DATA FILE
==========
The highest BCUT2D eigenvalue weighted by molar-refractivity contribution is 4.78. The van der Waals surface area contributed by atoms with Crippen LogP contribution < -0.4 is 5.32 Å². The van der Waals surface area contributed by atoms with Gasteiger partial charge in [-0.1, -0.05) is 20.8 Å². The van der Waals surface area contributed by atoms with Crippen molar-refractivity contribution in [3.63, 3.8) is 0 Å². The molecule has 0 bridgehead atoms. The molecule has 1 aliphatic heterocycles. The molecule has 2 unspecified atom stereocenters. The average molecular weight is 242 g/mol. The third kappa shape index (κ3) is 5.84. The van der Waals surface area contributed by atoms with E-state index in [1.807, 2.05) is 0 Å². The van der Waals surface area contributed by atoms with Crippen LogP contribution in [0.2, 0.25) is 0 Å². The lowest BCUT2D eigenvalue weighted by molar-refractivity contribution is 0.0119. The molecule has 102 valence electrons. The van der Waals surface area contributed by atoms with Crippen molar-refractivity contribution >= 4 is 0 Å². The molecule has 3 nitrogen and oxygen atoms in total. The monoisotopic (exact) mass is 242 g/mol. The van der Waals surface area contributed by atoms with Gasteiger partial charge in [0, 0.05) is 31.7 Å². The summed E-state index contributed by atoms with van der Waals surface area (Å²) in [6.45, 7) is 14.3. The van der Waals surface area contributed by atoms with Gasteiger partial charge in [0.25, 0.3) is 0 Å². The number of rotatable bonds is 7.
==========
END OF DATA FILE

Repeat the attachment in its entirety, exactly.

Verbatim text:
The highest BCUT2D eigenvalue weighted by molar-refractivity contribution is 4.78. The van der Waals surface area contributed by atoms with Crippen LogP contribution < -0.4 is 5.32 Å². The van der Waals surface area contributed by atoms with Gasteiger partial charge in [-0.1, -0.05) is 20.8 Å². The van der Waals surface area contributed by atoms with Crippen molar-refractivity contribution in [3.63, 3.8) is 0 Å². The molecule has 0 bridgehead atoms. The molecule has 1 aliphatic heterocycles. The molecule has 2 unspecified atom stereocenters. The average molecular weight is 242 g/mol. The third kappa shape index (κ3) is 5.84. The van der Waals surface area contributed by atoms with E-state index in [1.807, 2.05) is 0 Å². The van der Waals surface area contributed by atoms with Crippen LogP contribution in [0.2, 0.25) is 0 Å². The lowest BCUT2D eigenvalue weighted by molar-refractivity contribution is 0.0119. The molecule has 102 valence electrons. The van der Waals surface area contributed by atoms with Crippen molar-refractivity contribution >= 4 is 0 Å². The molecule has 3 nitrogen and oxygen atoms in total. The monoisotopic (exact) mass is 242 g/mol. The van der Waals surface area contributed by atoms with Gasteiger partial charge in [0, 0.05) is 31.7 Å². The summed E-state index contributed by atoms with van der Waals surface area (Å²) in [6.45, 7) is 14.3. The van der Waals surface area contributed by atoms with Gasteiger partial charge in [0.25, 0.3) is 0 Å². The number of rotatable bonds is 7.